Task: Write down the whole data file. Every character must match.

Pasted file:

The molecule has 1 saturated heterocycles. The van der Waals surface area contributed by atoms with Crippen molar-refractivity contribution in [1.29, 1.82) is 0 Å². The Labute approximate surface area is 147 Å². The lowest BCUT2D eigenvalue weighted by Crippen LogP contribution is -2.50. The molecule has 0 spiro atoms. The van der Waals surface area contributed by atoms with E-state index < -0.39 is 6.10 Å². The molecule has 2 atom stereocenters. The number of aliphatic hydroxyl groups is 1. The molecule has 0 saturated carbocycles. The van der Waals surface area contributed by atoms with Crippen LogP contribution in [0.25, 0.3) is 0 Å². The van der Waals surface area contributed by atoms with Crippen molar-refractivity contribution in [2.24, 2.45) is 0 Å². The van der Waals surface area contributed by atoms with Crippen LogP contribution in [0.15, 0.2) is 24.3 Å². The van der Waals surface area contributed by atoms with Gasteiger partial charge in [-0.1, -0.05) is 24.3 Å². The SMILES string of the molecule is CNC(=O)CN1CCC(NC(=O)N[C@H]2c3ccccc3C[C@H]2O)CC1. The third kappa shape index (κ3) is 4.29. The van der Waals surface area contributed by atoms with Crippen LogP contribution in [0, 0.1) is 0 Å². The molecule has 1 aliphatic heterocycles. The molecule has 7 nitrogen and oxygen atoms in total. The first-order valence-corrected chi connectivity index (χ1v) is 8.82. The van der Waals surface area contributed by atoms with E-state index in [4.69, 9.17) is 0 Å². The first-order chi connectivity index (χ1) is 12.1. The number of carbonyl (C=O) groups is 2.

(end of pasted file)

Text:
The molecule has 1 saturated heterocycles. The van der Waals surface area contributed by atoms with Crippen molar-refractivity contribution in [1.29, 1.82) is 0 Å². The Labute approximate surface area is 147 Å². The lowest BCUT2D eigenvalue weighted by Crippen LogP contribution is -2.50. The molecule has 0 spiro atoms. The van der Waals surface area contributed by atoms with E-state index < -0.39 is 6.10 Å². The molecule has 2 atom stereocenters. The number of aliphatic hydroxyl groups is 1. The molecule has 0 saturated carbocycles. The van der Waals surface area contributed by atoms with Crippen LogP contribution in [0.25, 0.3) is 0 Å². The van der Waals surface area contributed by atoms with Crippen molar-refractivity contribution in [2.24, 2.45) is 0 Å². The van der Waals surface area contributed by atoms with Crippen LogP contribution in [0.15, 0.2) is 24.3 Å². The van der Waals surface area contributed by atoms with Gasteiger partial charge in [-0.1, -0.05) is 24.3 Å². The SMILES string of the molecule is CNC(=O)CN1CCC(NC(=O)N[C@H]2c3ccccc3C[C@H]2O)CC1. The third kappa shape index (κ3) is 4.29. The van der Waals surface area contributed by atoms with Crippen LogP contribution in [0, 0.1) is 0 Å². The molecule has 1 aliphatic heterocycles. The molecule has 7 nitrogen and oxygen atoms in total. The first-order valence-corrected chi connectivity index (χ1v) is 8.82. The van der Waals surface area contributed by atoms with E-state index in [4.69, 9.17) is 0 Å². The first-order chi connectivity index (χ1) is 12.1. The number of carbonyl (C=O) groups is 2.